Ratzinger reportedly asked for "serious investigation" into priestly celibacy

I’m sure this is raising a few eyebrows around the world:

As a young priest, Pope Benedict put his name to a document calling for the Church to seriously investigate the obligation to priestly celibacy.

Joseph Ratzinger was one of the signatories of a 1970 document calling for an examination of priestly celibacy which was signed by nine theologians.

The memorandum was drawn up in the face of a shortage of priests and other signatories included Karl Rahner and the future cardinals Karl Lehmann and Walter Kasper.

The German newspaper Die Sueddeutsche reported about the document today.

The memorandum, which was sent to the German bishops reads: “Our considerations regard the necessity of a serious investigation and a differentiated inspection of the law of celibacy of the Latin Church for Germany and the whole of the universal Church.”

According to the Sueddeutsche, the document said if there were no such investigation, the bishops’ conference would “awaken the impression that it did not believe in the strength of the Gospel recommendation of a celibate life for the sake of heaven, but rather only in the power of a formal authority”.

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13 responses to “Ratzinger reportedly asked for "serious investigation" into priestly celibacy”

  1. Joseph Ratzinger, now our Holy Father, is a brilliant man. If we were to trouble ourselves to examine all of the things that he has said and written over the years, many would be surprised.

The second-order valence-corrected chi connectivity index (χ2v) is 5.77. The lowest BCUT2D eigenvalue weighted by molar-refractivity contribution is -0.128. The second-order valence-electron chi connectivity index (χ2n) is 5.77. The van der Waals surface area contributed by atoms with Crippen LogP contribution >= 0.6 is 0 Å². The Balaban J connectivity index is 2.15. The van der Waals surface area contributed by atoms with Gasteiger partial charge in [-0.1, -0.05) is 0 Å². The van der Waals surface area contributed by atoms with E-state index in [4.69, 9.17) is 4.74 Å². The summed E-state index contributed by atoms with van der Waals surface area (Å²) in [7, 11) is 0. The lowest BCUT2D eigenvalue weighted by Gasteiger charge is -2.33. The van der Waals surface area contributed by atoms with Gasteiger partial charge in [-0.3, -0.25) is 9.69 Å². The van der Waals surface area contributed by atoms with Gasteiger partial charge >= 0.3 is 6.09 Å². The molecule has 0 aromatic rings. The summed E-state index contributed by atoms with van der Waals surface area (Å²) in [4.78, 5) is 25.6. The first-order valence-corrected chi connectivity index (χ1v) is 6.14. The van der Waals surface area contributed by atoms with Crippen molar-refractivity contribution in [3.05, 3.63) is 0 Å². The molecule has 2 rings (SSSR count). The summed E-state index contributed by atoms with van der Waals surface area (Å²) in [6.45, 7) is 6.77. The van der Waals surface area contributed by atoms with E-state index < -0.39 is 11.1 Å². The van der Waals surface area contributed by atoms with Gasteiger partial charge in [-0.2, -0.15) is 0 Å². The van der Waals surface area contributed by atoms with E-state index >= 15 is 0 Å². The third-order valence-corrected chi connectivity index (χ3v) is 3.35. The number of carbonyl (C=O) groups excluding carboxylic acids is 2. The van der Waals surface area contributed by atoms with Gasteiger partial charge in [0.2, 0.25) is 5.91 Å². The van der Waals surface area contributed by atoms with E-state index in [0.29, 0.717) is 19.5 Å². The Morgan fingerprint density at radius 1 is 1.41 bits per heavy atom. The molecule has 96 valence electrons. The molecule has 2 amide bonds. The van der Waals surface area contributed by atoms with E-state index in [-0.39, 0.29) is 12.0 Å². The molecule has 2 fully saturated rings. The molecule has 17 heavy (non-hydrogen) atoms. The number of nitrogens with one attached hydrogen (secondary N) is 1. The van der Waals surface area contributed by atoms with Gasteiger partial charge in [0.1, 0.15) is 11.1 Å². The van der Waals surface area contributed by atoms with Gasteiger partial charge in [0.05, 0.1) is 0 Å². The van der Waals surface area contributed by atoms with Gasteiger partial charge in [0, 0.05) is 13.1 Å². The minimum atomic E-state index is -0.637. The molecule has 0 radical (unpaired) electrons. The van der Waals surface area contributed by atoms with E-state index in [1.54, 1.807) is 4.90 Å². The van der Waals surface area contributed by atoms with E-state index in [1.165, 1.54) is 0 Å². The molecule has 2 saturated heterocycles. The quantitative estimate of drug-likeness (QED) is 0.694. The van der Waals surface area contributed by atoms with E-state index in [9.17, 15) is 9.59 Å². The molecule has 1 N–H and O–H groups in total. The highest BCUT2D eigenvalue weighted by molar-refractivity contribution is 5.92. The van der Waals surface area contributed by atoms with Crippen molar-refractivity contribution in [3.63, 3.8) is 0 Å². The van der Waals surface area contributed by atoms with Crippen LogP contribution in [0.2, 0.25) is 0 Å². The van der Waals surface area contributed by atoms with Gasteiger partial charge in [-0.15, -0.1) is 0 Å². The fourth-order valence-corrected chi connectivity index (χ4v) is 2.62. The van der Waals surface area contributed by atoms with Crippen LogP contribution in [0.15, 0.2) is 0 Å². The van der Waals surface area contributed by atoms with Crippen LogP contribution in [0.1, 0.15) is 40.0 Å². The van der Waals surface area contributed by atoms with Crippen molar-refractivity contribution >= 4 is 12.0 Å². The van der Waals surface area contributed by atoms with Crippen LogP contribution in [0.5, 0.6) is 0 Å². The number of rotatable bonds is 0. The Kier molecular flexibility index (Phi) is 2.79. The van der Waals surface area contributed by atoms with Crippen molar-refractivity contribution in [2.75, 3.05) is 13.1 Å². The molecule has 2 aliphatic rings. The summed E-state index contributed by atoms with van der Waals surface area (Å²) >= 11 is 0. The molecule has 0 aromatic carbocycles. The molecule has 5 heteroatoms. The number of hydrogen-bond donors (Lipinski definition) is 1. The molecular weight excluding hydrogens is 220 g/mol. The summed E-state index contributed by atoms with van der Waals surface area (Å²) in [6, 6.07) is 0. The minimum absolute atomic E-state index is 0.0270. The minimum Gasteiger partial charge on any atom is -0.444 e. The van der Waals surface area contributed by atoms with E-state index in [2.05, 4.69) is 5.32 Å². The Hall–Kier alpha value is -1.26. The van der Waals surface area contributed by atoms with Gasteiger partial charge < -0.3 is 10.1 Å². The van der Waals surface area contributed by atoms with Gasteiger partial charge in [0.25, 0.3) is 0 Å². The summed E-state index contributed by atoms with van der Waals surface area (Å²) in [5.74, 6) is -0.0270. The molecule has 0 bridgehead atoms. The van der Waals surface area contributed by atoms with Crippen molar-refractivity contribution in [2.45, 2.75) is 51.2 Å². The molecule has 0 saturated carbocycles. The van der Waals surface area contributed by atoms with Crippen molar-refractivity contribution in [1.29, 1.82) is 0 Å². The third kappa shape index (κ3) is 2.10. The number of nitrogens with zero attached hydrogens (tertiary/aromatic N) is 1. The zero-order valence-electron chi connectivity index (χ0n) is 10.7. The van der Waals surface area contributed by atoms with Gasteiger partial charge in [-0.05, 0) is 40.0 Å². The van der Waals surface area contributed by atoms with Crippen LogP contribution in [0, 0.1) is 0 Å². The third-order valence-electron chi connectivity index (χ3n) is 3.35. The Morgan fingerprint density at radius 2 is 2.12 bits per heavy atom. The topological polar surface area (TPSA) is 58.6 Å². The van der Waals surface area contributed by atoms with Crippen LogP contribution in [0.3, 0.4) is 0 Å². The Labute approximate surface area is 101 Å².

That is why I almost never am. No – I haven’t read it all, but I think that he is often, with the best intentions, misunderstood.

    He is brilliant and he has the heart of a theologian and intellectual. As such he understands, well certainly understood, that examination is always welcome and necessary.

    Sadly we are at a time in our Church and perhaps in our country and the world, where examination stands for something negative. The truth and the Truth will always hold up to examination. Examination does not mean doubt – not that there is anything wrong with doubt, but I don’t want to go off on another tangent.

    Examination is required always for continued and further illumination and revelation. It should not in general be feared.

    Sadly it often is – and maligned. Very sadly so.

  2. Cool, once more this shows that our current pope is not a celibacy dogmatist (by that I mean open to no discussion on something that is not dogma). In the linked article people were getting all worked up about this and how disappointed they are in Pope Benedict. In the end all it shows is that he is a theologian who was and is open to discussion and investigation of ideas that for the church can be controversial. A true professorial/academic soul. What is not to love about that?

  3. Drop way back in time. During Vatican II, Father Josef Ratzinger was a very liberal theologian on the “Catholic Faculty” at the University of Tubingen where a faculty colleague — and good friend — of his was Fr. Hans Kung.

    During the council, Ratzinger was active in everything the council did. He was consulted by all of the European Council Fathers but primarily by the German episcopacy. Every document at Vatican II has his stamp on it somehow and somewhere. Vatican II was “Papa-Ratzi”s” council from day one.